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UMaine Today Magazine


Student Focus

Personal Best

Adi Levy
Adi Levy
 

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Ninth grade was a watershed for Adi Levy.

Diagnosed that year with mononucleosis and forced to give up competitive swimming for nearly 18 months, Levy came to the realization that "water is my life." As a result, she became more determined than ever to return to the sport.

The high school freshman also fell in love with computer programming, which for her became "a way of thinking" about the world around her.

Today at the University of Maine, the sophomore from Givatayim, Israel pursues both her life-passions. Levy is majoring in computer science, and considering a minor in mathematics or secondary education. As a member of the women's swimming and diving team, her events are the butterfly and freestyle.

"The important thing in life is to learn as much as you can," says the 21-year-old. "The detail involved in computer science is so interesting. Swimming is challenging and fun, an opportunity to be the best that you can."

In her first year at UMaine, Levy was one of 39 Top of the Class students in the College of Liberal Arts and Sciences with a 3.75 or better GPA. Any downtime poolside found her studying.

During the swimming and diving season that begins in October, the team is in the pool every afternoon, with additional 6 a.m. practices two days a week. In her first year, she placed second in the 200 butterfly and set two UMaine records in the 800 free relay and 400 medley relay at the America East Championships.

In the off-season at UMaine, Levy and her teammates teach swimming classes for youngsters in Wallace Pool on campus.

Levy has been swimming competitively since age 12. Before coming to UMaine, she served two years of mandatory military duty in Israel.

She came to UMaine on the recommendation of her friend, Karin Feldman from Israel, who swam for UMaine until she graduated in 2005. One of Levy's teammates, Tal Shpaizer, also is from Israel.

Levy's plans include graduate school to continue her work in computer science.

Protecting salmon rivers

Lucner Charlestra
Lucner Charlestra
 

The quiet backwaters of the Pleasant and Narraguagus Rivers in Washington County are a popular destination for many, offering paddlers and hikers alike scenic views of scented woods and rolling pastures. University of Maine doctoral student Lucner Charlestra has spent untold hours on the small rivers of coastal Maine, but he doesn't go there for the scenery.

He's looking for the rivers' dark side.

Charlestra is working with UMaine Professor of Chemistry Howard Patterson to determine the concentrations of harmful pesticides in Maine's salmon rivers. Charlestra first came to Maine from Haiti in 2003, using his Fulbright Fellowship to pursue his master's degree in environmental science and ecology. His research included a successful pilot project that pioneered the use of the Polar Organic Chemical Integrative Sampler (POCIS) to measure concentrations of dioxin.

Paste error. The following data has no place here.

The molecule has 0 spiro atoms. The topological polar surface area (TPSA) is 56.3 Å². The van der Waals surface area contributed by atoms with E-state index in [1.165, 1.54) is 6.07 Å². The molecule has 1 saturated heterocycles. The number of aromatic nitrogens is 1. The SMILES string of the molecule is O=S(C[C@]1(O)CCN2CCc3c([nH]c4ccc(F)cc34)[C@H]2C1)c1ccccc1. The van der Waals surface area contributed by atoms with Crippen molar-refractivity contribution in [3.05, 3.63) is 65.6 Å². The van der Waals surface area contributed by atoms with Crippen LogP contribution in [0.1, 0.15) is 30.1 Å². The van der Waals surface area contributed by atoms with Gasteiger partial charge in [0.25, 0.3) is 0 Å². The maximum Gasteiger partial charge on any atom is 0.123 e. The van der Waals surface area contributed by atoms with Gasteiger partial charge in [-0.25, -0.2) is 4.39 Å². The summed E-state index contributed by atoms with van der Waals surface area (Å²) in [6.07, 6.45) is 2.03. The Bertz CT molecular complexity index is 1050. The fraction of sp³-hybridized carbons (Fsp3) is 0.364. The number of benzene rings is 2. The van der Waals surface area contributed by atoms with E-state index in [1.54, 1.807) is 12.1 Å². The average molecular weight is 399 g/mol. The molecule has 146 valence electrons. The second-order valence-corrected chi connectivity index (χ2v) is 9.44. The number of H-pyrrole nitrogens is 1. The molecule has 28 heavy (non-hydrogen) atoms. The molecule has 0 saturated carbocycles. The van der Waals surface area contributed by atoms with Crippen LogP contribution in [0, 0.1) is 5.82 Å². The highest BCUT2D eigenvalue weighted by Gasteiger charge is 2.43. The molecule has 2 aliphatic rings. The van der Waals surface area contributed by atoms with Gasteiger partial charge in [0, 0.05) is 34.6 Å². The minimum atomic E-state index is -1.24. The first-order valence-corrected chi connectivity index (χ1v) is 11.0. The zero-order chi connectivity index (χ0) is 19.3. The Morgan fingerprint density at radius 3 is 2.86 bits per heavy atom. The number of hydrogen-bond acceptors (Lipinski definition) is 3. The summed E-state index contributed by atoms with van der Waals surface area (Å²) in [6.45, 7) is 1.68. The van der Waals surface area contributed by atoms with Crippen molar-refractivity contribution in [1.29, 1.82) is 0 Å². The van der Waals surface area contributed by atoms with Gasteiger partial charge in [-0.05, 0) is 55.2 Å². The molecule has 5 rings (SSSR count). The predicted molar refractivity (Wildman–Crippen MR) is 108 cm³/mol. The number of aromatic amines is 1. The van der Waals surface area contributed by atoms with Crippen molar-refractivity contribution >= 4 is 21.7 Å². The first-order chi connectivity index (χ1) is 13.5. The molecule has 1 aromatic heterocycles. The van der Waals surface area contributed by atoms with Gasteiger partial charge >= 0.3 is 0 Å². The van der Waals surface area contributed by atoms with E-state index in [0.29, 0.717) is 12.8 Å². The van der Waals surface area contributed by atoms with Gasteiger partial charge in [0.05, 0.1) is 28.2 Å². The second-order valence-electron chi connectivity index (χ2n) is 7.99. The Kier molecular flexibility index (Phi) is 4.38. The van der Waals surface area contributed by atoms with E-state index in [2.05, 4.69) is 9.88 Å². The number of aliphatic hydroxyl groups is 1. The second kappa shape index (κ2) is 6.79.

Charlestra went home to Haiti this past summer, planning to continue his research in the fall as a UMaine Ph.D. student. However, his return to the States took considerable political wrangling.

New federal requirements for international students led to a nearly impenetrable tangle of bureaucratic red tape. But with letters of support from UMaine and Sen. Susan Collins, Charlestra's return to the state was finally approved and the second phase of his research began.

"We were the first to use the POCIS device for these pesticides. Now that we have proved that it works, we need to develop techniques that increase the accuracy of the measurements and we need to gather more data," says Charlestra, who is determining sampling parameters in the lab and will return to the field this summer.

Pesticides used on blueberry fields and farms, and in residential applications often find their way into Maine's rivers and streams, but in most areas, their concentrations are largely unknown. Under a federal mandate to protect populations of endangered Atlantic salmon in Maine's rivers, policymakers are looking for ways to better understand the relationship between the use of pesticides and the health of the rivers' fish populations.

According to Charlestra, the POCIS device has a distinct advantage over traditional water sampling techniques in measuring the concentration of pesticides and other compounds. Rather than measuring concentrations at a single moment in time, POCIS allows researchers to study changes in concentrations during longer periods by suspending the specialized sampler in the water column for several days or weeks.

Charlestra hopes that his research, supported by the Maine Department of Environmental Protection, the Atlantic Salmon Commission, the Environmental Protection Agency and the U.S. Geological Survey, will provide new information for scientists and policymakers.

"In order to protect Maine's salmon populations, we need to better understand the extent to which they are exposed to contaminants," he says.

 

UMaine Today Magazine
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